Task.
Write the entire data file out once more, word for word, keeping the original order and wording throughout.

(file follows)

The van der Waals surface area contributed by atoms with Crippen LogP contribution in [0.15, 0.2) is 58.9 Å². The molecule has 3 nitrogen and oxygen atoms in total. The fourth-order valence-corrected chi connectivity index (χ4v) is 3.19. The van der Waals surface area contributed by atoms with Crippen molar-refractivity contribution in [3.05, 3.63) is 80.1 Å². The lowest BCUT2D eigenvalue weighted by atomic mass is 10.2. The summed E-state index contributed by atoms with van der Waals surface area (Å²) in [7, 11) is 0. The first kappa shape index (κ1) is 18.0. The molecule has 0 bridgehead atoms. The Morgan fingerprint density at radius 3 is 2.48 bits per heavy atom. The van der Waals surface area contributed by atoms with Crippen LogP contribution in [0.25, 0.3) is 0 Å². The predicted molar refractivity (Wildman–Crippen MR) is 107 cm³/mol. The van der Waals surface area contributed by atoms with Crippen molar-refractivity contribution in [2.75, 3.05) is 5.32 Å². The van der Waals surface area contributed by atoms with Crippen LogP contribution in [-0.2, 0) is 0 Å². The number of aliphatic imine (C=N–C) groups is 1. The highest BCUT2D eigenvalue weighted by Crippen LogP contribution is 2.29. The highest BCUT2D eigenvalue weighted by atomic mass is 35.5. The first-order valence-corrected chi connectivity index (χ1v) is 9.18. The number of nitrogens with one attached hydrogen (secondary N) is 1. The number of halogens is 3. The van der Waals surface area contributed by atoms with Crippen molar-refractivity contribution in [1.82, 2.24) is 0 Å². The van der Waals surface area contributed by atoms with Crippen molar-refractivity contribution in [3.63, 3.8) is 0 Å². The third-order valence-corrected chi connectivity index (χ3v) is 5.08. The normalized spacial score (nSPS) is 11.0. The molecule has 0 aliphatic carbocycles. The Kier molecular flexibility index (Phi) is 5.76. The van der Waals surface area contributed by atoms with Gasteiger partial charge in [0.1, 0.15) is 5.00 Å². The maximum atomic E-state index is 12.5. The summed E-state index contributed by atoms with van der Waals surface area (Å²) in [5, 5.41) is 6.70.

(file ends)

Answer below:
The van der Waals surface area contributed by atoms with Crippen LogP contribution in [0.15, 0.2) is 58.9 Å². The molecule has 3 nitrogen and oxygen atoms in total. The fourth-order valence-corrected chi connectivity index (χ4v) is 3.19. The van der Waals surface area contributed by atoms with Crippen molar-refractivity contribution in [3.05, 3.63) is 80.1 Å². The lowest BCUT2D eigenvalue weighted by atomic mass is 10.2. The summed E-state index contributed by atoms with van der Waals surface area (Å²) in [7, 11) is 0. The first kappa shape index (κ1) is 18.0. The molecule has 0 bridgehead atoms. The Morgan fingerprint density at radius 3 is 2.48 bits per heavy atom. The van der Waals surface area contributed by atoms with Crippen LogP contribution in [0.25, 0.3) is 0 Å². The predicted molar refractivity (Wildman–Crippen MR) is 107 cm³/mol. The van der Waals surface area contributed by atoms with Crippen molar-refractivity contribution in [2.75, 3.05) is 5.32 Å². The van der Waals surface area contributed by atoms with Crippen LogP contribution in [-0.2, 0) is 0 Å². The number of aliphatic imine (C=N–C) groups is 1. The highest BCUT2D eigenvalue weighted by Crippen LogP contribution is 2.29. The highest BCUT2D eigenvalue weighted by atomic mass is 35.5. The first-order valence-corrected chi connectivity index (χ1v) is 9.18. The number of nitrogens with one attached hydrogen (secondary N) is 1. The number of halogens is 3. The van der Waals surface area contributed by atoms with Crippen molar-refractivity contribution in [1.82, 2.24) is 0 Å². The van der Waals surface area contributed by atoms with Crippen molar-refractivity contribution in [3.63, 3.8) is 0 Å². The third-order valence-corrected chi connectivity index (χ3v) is 5.08. The normalized spacial score (nSPS) is 11.0. The molecule has 0 aliphatic carbocycles. The Kier molecular flexibility index (Phi) is 5.76. The van der Waals surface area contributed by atoms with Gasteiger partial charge in [0.1, 0.15) is 5.00 Å². The maximum atomic E-state index is 12.5. The summed E-state index contributed by atoms with van der Waals surface area (Å²) in [5, 5.41) is 6.70.